As we think of our country with gratitude, perhaps our hearts also turn to other reasons to be thankful: for the people who are part of our lives, for our parents, for other elders, and for all those who have helped us to become the people that we are ...  no matter how successful we become, we should never forget those who have helped us along the way.

The prophet Amos reminds us in today's first reading that even God hopes that we will remember the goodness that he has shared with us (Amos 2:6-16).  Our God is infinitely patient, so I would like to think that he would never become resentful about the fact that we might forget all the goodness that he has shared with us. Amos' advice is a warning for us to always remember and to always be grateful.

Have a great day.

Little girl, get up!

by Fr. Anthony Man-Son-Hing
1 July 2018, 7:26 am
Last weekend, parishioners were asked to cast their ballots in order to determine the name of a new patron saint for the parish that will serve as the spiritual home for all Catholics in Elliot Lake.  Voting was extended until Wednesday of this week in order to allow those who could not be present on the weekend to participate.  On Wednesday afternoon, I myself counted the ballots, and then I sent a note to the Bishop.  Before sharing the results of the vote, I wanted to be sure whether he was ok with me telling you now or whether he preferred that the name of the new parish be revealed only when the official decrees are published.  And what was the result?, you ask.  The parish in Elliot Lake will be known as ... Saint Bernadette.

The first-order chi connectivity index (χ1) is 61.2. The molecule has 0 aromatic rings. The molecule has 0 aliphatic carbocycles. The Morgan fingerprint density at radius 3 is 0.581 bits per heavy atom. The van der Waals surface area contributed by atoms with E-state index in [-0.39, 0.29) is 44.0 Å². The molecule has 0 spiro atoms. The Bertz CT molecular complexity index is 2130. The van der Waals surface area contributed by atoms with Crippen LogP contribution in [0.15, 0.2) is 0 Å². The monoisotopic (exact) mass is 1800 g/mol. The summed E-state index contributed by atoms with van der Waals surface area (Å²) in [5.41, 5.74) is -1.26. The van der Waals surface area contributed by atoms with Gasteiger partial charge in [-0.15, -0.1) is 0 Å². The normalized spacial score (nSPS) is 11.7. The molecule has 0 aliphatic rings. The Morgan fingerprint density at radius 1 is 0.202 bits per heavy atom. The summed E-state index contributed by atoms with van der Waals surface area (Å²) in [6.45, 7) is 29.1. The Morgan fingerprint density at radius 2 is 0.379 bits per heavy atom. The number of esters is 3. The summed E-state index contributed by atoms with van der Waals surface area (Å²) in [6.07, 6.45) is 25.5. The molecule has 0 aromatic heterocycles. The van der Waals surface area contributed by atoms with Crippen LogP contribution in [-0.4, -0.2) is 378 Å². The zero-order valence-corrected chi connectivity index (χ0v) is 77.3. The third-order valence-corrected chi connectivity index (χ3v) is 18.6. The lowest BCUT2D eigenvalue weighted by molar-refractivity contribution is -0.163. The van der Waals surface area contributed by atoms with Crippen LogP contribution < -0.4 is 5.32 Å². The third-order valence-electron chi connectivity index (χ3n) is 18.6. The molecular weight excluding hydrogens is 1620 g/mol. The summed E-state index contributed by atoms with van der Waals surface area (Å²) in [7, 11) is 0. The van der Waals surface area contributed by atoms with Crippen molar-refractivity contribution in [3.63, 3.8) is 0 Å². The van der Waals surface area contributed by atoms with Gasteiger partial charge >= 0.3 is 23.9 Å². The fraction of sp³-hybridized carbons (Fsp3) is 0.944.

As I read the readings for this Sunday’s Mass, I began to notice an interesting connection between the choice of this new patron saint and the images presented in the scriptures.  The gospel account places us with Jesus at the point when he met Jairus, one of the synagogue leaders – a man of great importance who fell at his feet and begged him repeatedly: ‘My little daughter is at the point of death. Come and lay your hands on her so that she may be made well and live' (Mk 5:22-23).  As the story continues, the official’s daughter – the one who is weak and dying - becomes the focus of the story.

Bernadette Soubirous was the first-born daughter of François and Louise Soubirous.  She had eight brothers and sisters.  Her father was a miller by trade, but her family was not rich.  As a toddler, Bernadette contracted cholera – an infection of the lower intestine that often causes diarrhea, vomiting and muscle cramps.  She also suffered from severe asthma.  Like Jairus, I am sure that Bernadette’s parents often prayed for Bernadette, asking God to come and lay his hands on her so that she may be made well and live.

Saint Bernadette’s life provides us with an example of the goodness of our God who though he was rich ... for our sakes became poor so that by his poverty, we might be made rich (2 Cor 8:9).  The physical poverty experienced by the Soubirous family did not stop them from loving one another.  Even in her own frailty, Bernadette learned about God who made himself poor so that he could be close to us.  What a wonderful image, what consolation she must have found in knowing that he was always close to her.  We too can find comfort in this knowledge: our God made himself poor so that he could come close to us.

None of us might ever have heard about Bernadette and her family except for the great gift that God granted to her: the grace of seeing a young lady who Bernadette herself only ever referred to as aquero (a word which means: that).  In total, she saw the lady seventeen times, but it was only on the sixteenth of these visits that the lady told her: I am the Immaculate Conception.

Bernadette eventually moved to Nevers, where she entered the Sisters of Charity.  Her incorrupt body (Wis 2:23) still lies in the chapel of the Motherhouse of her Order.

The parishes of Our Lady of Fatima and Ste-Marie will continue to exist until canonical decrees are published, at some time in the future, but even now, we can begin to ask Saint Bernadette to pray for us: that we may always recognize our own poverty and human weakness ... and that God may share with us the great abundance of his riches.